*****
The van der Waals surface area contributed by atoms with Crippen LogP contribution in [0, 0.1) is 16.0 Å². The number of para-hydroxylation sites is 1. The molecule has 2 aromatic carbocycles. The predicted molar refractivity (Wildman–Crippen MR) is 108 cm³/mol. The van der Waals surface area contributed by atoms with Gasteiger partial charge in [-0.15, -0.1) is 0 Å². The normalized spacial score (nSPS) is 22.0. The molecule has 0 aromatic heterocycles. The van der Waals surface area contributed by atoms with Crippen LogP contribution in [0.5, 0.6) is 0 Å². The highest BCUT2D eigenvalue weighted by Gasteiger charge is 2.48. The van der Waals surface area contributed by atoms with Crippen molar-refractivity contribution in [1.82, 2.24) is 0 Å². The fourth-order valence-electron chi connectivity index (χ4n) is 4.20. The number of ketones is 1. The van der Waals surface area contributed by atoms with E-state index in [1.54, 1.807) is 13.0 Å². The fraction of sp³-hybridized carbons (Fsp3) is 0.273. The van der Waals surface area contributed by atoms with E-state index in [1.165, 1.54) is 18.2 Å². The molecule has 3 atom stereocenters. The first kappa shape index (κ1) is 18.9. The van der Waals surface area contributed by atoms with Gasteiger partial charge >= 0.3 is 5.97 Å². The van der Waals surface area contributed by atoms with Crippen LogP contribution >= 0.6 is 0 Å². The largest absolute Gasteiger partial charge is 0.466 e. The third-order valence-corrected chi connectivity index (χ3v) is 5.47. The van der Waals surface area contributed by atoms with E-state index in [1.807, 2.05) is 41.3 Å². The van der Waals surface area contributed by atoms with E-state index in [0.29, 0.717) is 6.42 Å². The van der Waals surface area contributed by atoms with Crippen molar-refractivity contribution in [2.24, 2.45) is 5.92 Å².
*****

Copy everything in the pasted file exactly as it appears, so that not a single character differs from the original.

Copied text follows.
The van der Waals surface area contributed by atoms with Crippen LogP contribution in [0, 0.1) is 16.0 Å². The number of para-hydroxylation sites is 1. The molecule has 2 aromatic carbocycles. The predicted molar refractivity (Wildman–Crippen MR) is 108 cm³/mol. The van der Waals surface area contributed by atoms with Gasteiger partial charge in [-0.15, -0.1) is 0 Å². The normalized spacial score (nSPS) is 22.0. The molecule has 0 aromatic heterocycles. The van der Waals surface area contributed by atoms with Crippen LogP contribution in [0.5, 0.6) is 0 Å². The highest BCUT2D eigenvalue weighted by Gasteiger charge is 2.48. The van der Waals surface area contributed by atoms with Crippen molar-refractivity contribution in [1.82, 2.24) is 0 Å². The fourth-order valence-electron chi connectivity index (χ4n) is 4.20. The number of ketones is 1. The van der Waals surface area contributed by atoms with E-state index in [1.54, 1.807) is 13.0 Å². The fraction of sp³-hybridized carbons (Fsp3) is 0.273. The van der Waals surface area contributed by atoms with E-state index in [1.165, 1.54) is 18.2 Å². The molecule has 3 atom stereocenters. The first kappa shape index (κ1) is 18.9. The van der Waals surface area contributed by atoms with Gasteiger partial charge >= 0.3 is 5.97 Å². The van der Waals surface area contributed by atoms with Crippen LogP contribution >= 0.6 is 0 Å². The largest absolute Gasteiger partial charge is 0.466 e. The third-order valence-corrected chi connectivity index (χ3v) is 5.47. The van der Waals surface area contributed by atoms with E-state index in [1.807, 2.05) is 41.3 Å². The van der Waals surface area contributed by atoms with E-state index in [0.29, 0.717) is 6.42 Å². The van der Waals surface area contributed by atoms with Crippen molar-refractivity contribution in [2.24, 2.45) is 5.92 Å².